One of the most common questions surrounding marijuana is whether using it can lead to addiction and withdrawal.
Many regular users argue that cannabis is not addictive. Others think it’s possible to be addicted to almost anything psychologically — and in the case of marijuana, they’re right.
“Psychological or behavioral addiction is defined as loss of control over use,” says Dr. David Gorelick, a professor of psychiatry at the University of Maryland School of Medicine who has conducted a number of studies on cannabis withdrawal.
But frequent users of marijuana aren’t only at risk of psychological addiction.
That’s because the active ingredients in marijuana act on specific sites — known as cannabinoid receptors — which control the body both physically and psychologically. The action of cannabinoids on these receptors changes their state.
“Simply put, it’s a biological system that responds to cannabis use,” explains Dr. David Allsop, an associate professor at the University of Sydney who has also studied cannabis withdrawal in great depth.
When cannabis use is stopped, the receptors have to adjust to normal levels. This has psychological and physical effects, Dr. Allsop says, which can lead to both addiction and withdrawal.
Symptoms of Withdrawal
According to a 2011 study co-authored by Dr. Allsop, symptoms of cannabis withdrawal include nightmares/strange dreams, angry outbursts and trouble sleeping.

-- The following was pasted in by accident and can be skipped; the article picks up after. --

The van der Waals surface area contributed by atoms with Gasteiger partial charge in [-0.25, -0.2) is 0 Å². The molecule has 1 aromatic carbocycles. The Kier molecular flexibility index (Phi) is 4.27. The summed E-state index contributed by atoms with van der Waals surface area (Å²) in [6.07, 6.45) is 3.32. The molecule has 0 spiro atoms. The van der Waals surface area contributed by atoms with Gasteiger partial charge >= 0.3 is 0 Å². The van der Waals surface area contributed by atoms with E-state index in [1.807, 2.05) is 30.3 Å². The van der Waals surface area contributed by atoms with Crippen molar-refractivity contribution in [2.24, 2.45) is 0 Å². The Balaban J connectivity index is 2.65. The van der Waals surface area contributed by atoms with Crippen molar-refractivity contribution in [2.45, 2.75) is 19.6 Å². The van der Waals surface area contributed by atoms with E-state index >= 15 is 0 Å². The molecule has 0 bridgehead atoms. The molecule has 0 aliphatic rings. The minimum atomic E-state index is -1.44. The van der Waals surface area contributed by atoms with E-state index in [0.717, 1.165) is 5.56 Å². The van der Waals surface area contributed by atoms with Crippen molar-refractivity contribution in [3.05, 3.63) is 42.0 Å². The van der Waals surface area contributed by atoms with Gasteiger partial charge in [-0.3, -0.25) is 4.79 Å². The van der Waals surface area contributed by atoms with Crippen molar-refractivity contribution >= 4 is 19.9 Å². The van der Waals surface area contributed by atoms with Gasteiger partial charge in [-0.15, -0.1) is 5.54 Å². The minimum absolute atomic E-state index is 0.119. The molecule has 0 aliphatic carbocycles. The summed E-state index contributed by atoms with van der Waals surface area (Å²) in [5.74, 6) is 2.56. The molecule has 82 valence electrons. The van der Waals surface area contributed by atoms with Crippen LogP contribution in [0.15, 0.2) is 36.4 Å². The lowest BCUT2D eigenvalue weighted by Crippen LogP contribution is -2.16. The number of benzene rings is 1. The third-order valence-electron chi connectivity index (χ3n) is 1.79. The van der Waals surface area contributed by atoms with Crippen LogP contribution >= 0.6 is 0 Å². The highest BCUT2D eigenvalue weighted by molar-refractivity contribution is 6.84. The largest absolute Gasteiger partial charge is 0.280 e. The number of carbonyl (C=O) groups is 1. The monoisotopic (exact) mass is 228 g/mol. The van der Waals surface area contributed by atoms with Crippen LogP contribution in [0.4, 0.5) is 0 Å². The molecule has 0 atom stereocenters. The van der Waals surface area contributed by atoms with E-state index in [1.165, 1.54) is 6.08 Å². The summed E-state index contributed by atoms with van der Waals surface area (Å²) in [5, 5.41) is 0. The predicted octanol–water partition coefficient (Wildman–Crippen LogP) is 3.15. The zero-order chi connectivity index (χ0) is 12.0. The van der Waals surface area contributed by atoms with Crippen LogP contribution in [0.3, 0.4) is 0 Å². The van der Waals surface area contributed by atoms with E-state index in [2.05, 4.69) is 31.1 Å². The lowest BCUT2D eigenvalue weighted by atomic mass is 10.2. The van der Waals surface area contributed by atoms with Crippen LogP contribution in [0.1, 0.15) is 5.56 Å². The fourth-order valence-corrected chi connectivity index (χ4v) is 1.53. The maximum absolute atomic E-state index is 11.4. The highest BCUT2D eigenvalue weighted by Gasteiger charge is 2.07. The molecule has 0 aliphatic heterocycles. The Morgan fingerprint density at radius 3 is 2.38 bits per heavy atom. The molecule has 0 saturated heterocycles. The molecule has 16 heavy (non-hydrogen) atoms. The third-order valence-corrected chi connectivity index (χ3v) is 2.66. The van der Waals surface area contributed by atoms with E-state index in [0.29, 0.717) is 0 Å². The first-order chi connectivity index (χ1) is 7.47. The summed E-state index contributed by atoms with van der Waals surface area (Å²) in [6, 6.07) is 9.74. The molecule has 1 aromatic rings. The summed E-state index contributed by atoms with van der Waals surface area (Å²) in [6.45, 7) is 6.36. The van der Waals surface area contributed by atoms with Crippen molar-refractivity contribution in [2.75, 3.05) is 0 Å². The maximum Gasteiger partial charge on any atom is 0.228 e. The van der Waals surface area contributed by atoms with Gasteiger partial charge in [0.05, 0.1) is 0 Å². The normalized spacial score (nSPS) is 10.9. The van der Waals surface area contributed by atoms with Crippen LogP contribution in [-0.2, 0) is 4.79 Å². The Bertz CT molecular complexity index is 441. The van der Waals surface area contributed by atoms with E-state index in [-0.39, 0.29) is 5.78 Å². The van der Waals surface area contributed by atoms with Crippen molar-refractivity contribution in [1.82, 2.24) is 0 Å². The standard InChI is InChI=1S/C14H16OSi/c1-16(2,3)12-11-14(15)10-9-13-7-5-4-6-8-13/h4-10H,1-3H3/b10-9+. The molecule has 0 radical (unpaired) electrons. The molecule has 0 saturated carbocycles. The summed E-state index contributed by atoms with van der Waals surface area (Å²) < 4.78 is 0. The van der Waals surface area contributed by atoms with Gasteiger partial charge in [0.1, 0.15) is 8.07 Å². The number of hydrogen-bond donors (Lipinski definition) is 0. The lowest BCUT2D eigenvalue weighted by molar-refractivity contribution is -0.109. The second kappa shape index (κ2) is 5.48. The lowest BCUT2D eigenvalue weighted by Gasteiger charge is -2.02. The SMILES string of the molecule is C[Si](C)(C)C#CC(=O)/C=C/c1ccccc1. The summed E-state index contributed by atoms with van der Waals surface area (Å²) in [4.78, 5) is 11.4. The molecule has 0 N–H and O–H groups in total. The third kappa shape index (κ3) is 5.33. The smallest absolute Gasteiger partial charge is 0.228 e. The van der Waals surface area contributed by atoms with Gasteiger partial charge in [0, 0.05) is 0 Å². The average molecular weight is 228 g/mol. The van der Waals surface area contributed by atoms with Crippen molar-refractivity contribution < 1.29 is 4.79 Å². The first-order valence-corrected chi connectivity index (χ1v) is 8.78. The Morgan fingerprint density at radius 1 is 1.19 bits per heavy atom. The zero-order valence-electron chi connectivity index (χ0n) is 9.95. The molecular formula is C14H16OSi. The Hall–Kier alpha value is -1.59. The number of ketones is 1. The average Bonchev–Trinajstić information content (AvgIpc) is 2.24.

Along with psychological symptoms, users trying to quit may also experience physical symptoms.
“A minority of individuals who experience cannabis withdrawal — about 10% — experience physical symptoms, such as muscle aches, muscle twitches, and GI upset, such as nausea or vomiting,” Dr. Gorelick says.
Cannabis withdrawal seems to occur only in chronic frequent users, meaning those who use at least once weekly, adds Dr. Gorelick.
People who use cannabis more frequently are more likely to develop a severe dependency, which can lead to a more intense withdrawal.
The withdrawal period typically lasts around one week, but varies per user.
Studies on Cannabis Withdrawal
A 2010 study co-authored by Dr. Gorelick found that 42% of users who had tried to quit cannabis experienced symptoms of withdrawal. What’s more, 70% of these individuals relapsed in an attempt to relieve their withdrawal symptoms.
One reason why marijuana withdrawal is so highly debated is because it wasn’t identified as a medical term until fairly recently.
But after many studies proved the syndrome’s clinical significance, cannabis withdrawal was finally recognized in the fifth version of the Diagnostic and Statistical Manual of Mental Disorders (DSM-5) in 2013.
- Sleep difficulty
- Decreased appetite
- Depressed mood
- Physical symptoms (e.g. stomach pain, shakiness, increased sweating, fever or headaches)
Marijuana vs. Other Drugs
Studies have proven that cannabis addiction and withdrawal are real issues, but how do they compare to other drugs?
“Cannabis is a psychoactive drug which activates the same brain reward regions as do other abused drugs, such as alcohol, tobacco, cocaine, etc.,” Dr. Gorelick says.
However, he adds that cannabis withdrawal is more psychological rather than physical and never directly life-threatening — unlike withdrawal from alcohol, sedatives, or opiates.
Dr. Allsop compares cannabis withdrawal to nicotine withdrawal, saying it’s similar in magnitude and severity.
Luckily, patients who are prescribed medical marijuana can take certain precautions to avoid addiction.
“If using THC-based medicine, use sparingly, only as needed, minimize the dose, and have significant breaks during treatment if possible,” Dr. Allsop says.